And this House gave Leave to the Earl of Denbigh to send a Messenger to the Duke of Bucks and his Brother beyond the Seas, with the said Letters.
Message to the H. C. that the Lord Mayor and Sheriffs of London may have Delinquents Houses there to live in.
A Message was sent to the House of Commons, by Mr. Baron Trevor and Mr. Justice Pheasant:
To let them know, that the Lords, considering the Faithfulness that the City of London hath ever expressed to the Two Houses of Parliament, and the constant and great Charges that they are necessitated unto, do desire that Three Houses, that are of any Delinquents, within the City of London, may be appointed and set out for the Lord Mayor and Sheriffs of London for the Time being; and this to be done by the Committee of Lords and Commons for Sequestrations as soon as possible may be: And the Concurrence of the House of Commons desired herein.
Petition of the Military Sub committees of The Tower Hamlets, Westm. and Southwark, about the Difference between them and the City, concerning the Militia.
"To the Right Honourable the Lords in the High Court of Parliament assembled.
The humble Petition of the Three Military Sub-committees of The Tower Hambletts, Westm. and Southwarke, in the Behalf of themselves and the Inhabitants of the said Parts;
Who, with all Thankfulness, acknowledging the pious Endeavours of your Lordships, for Preservation of Public Liberty, humbly shew, that whereas, by the Wisdom of the Honourable House of Commons, the Difference between the City of London and your Petitioners, touching the Militia of those Parts, was referred to a Committee, to hear the Reasons on both Sides, and report (the City being by them ordered to begin); your Petitioners, in all Obedience, did several Days attend, prepared to answer what should be alledged: But the said City, refusing to give any Reasons at all, do nevertheless persist in their Endeavours to bring your Petitioners under their Command for Perpetuity.
"Now, forasmuch as it is a Business of high Concernment, and the said Out-parts have chearfully done more than a proportionable Part of Duty with the said City, both in Purse and Person, at Home and Abroad, as well before as since they were joined with the City; and the Power now desired cannot stand with general Safety, unless these Parts be totally joined and enfranchised with them into One Body, for the Reasons following:
"1. For that there can be no cordial or durable Assistance of Persons or Money expected, where there is not a mutual Enjoyment of Privileges.
2. They cannot be sensible of the Condition of these Parts, for that no Common-council-men are to be chosen out of the Liberties of the City; and they may lay what Burthens they please upon us, and we left in a remediless Condition, having none to appeal unto in the Vacancy of Parliament.
3. They are under an Oath of Secrecy; so that we, not knowing what is there in Agitation, though never so extreme against us, cannot either by Reason prevent, or by Petition qualify that Extremity: Besides, they have sworn to maintain their Charters and Privileges, which will not always suit with the Condition of these Parts.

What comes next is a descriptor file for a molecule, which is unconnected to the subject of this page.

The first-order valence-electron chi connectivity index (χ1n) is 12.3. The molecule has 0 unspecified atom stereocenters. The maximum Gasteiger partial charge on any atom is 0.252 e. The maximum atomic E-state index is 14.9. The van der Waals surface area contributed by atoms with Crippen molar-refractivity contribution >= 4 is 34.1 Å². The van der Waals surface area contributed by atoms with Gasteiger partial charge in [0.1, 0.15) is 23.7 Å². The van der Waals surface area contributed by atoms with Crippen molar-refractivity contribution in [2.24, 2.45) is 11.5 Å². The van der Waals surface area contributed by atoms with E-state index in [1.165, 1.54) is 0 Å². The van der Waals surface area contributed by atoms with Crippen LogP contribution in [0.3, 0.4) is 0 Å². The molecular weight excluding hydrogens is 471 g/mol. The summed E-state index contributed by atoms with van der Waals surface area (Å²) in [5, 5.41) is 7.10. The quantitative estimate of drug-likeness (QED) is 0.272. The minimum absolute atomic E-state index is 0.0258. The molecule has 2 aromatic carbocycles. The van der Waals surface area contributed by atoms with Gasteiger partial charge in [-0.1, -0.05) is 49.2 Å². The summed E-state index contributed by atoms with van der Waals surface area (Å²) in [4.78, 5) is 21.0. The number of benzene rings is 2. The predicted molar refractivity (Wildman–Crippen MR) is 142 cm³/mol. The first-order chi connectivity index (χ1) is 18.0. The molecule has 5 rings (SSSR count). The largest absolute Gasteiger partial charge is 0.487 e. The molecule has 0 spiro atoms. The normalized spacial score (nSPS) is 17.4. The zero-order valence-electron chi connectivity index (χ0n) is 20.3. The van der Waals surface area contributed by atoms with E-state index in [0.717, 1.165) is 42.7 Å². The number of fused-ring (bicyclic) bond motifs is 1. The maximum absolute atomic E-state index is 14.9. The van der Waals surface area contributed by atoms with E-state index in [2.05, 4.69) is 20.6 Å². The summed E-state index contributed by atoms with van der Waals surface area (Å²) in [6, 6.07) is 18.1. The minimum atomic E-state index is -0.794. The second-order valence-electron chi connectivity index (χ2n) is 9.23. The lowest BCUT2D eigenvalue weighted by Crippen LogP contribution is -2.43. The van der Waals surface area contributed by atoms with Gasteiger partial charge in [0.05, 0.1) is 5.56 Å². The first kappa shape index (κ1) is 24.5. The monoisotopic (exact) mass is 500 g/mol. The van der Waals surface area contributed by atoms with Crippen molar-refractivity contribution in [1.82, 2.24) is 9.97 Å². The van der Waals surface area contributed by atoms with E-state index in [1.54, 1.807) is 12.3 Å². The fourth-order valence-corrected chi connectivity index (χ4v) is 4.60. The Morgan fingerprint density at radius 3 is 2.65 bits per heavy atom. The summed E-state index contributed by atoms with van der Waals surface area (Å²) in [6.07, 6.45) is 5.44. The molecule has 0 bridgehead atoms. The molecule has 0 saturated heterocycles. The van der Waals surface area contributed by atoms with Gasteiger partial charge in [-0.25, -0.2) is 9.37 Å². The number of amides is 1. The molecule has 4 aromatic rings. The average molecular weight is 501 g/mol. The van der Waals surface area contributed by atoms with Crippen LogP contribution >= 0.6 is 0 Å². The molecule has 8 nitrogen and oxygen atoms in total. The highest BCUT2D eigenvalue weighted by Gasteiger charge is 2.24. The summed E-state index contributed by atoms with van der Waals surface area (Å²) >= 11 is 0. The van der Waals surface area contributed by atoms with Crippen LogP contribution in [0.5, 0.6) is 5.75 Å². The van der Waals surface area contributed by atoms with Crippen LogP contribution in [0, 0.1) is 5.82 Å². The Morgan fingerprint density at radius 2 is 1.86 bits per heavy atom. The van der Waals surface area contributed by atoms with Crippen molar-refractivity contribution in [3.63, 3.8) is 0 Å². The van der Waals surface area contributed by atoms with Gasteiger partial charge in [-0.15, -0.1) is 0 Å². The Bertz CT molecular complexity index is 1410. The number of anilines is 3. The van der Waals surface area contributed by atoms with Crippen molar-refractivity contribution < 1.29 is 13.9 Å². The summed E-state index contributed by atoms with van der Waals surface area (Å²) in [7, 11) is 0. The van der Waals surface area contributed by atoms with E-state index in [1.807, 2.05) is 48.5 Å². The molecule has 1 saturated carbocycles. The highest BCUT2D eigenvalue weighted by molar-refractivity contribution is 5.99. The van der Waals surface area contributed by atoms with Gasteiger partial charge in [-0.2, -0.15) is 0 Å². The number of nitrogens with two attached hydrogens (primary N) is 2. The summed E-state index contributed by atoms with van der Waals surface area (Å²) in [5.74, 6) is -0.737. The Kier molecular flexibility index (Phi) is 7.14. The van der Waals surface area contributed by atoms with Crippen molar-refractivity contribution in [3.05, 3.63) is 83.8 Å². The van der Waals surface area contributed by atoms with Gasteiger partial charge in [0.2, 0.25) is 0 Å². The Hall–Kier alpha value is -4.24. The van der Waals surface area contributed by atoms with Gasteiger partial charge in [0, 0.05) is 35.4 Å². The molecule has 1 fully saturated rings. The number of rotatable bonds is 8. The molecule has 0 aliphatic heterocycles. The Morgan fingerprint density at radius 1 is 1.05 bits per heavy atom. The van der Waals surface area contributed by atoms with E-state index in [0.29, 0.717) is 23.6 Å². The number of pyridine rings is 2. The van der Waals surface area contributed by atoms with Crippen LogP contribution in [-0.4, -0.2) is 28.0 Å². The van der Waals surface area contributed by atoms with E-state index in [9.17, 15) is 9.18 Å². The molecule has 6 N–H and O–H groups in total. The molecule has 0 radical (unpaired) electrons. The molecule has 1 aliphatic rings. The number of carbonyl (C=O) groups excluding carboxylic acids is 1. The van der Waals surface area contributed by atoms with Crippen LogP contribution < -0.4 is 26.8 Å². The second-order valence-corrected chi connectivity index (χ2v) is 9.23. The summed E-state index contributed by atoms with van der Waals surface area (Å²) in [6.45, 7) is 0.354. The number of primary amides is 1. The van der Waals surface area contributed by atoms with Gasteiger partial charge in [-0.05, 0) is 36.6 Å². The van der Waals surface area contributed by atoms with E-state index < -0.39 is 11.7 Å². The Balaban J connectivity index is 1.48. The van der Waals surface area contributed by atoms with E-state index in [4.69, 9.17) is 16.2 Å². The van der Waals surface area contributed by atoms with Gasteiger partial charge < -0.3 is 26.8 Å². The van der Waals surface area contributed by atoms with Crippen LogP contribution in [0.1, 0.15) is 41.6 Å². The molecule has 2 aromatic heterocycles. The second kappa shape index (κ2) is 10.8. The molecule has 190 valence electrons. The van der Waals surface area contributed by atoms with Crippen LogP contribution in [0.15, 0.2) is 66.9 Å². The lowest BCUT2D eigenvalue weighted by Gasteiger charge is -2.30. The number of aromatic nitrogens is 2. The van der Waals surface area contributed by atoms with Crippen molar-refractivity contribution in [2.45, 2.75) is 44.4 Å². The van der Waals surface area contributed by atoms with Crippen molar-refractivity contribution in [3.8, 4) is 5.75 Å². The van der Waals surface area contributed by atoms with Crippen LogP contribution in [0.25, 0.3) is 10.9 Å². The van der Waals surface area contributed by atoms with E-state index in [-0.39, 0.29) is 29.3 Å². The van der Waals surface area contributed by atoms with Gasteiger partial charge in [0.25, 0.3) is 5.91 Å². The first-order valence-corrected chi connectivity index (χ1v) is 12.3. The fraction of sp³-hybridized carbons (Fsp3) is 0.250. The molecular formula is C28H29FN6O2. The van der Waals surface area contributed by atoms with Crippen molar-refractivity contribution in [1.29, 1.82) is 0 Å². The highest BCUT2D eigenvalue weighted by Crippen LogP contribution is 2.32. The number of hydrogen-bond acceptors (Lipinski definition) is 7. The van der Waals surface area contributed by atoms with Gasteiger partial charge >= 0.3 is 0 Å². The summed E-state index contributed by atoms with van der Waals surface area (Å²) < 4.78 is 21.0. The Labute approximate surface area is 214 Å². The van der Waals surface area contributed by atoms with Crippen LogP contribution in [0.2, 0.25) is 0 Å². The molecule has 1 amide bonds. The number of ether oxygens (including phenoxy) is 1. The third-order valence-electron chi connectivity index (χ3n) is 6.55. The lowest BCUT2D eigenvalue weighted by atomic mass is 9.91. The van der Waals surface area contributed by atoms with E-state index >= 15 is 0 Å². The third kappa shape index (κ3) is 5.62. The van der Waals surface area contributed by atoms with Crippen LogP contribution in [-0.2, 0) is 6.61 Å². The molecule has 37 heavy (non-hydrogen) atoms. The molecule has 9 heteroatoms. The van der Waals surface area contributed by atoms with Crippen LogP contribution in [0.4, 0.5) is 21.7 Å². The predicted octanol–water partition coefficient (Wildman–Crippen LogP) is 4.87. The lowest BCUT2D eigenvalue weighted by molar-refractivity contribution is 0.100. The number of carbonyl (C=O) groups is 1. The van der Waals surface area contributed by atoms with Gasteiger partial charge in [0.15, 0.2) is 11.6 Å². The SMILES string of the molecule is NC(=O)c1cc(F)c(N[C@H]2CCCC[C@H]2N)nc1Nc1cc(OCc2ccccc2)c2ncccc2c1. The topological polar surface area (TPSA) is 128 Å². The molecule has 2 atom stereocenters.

4. They may command us out into all Parts of the Kingdom, and bear no Part of the Charge with us; and have provided, that themselves will not be sent out of the City without their own Consent.
5. The Military Part and the Civil Part (fn. 5) being separated, they cannot so readily assist each other; and we are left under Command of the City and Counties; both which is contrary to all other Parts of the Kingdom.
6. The City and Out-parts have, by their several and distinct Charges and Industry, formed and armed many Regiments, with which the Out-parts at their own Costs have done a Third Part of Duty at the Parliament, Tower, and Works: And of 27 Regiments sent forth in several Expeditions, your Petitioners have sent out Ten of those Regiments, and the City but 17 (our Regiments being much fuller); and in all Recruits for the Army, your Petitioners have sent out Double the Number with the City.
"All which Service, having been chearfully undertaken, and faithfully performed, by your Petitioners, for Defence of Parliament and Public Liberty; they humbly desire may be Reason sufficient to keep themselves as other Parts of the Kingdom from Servitude.
"And they, as in Duty bound, shall ever pray, &c.
E. of Newport's Petition, for the Preservation of his Timber at Loddington and Alexton.
"To the Right Honourable the Lords of the Upper House of Parliament.
"The humble Petition of Mountjoy Blount Earl of Newport;
"That, since his coming to London, Command and Order hath been given, by the Committees for the County of Leicester, for the cutting down and making Sale of all his Woods in Loddington and Alexton, which will be an titter Ruin to the said Manors; and for that your Petitioner's Lands are wholly sequestered, so that no Part of the Revenues or Rents do come to the Hands of your Petitioner for his present Maintenance;
"May your Lordships be pleased so far to consider of the Premises, as to order that a Stay thereof be made in the falling of the said Woods; and to allow your Petitioner such Means as in your Wisdoms shall best seem fitting for his present Subsistence.
"And your Petitioner shall ever have Cause to acknowledge your Favour herein.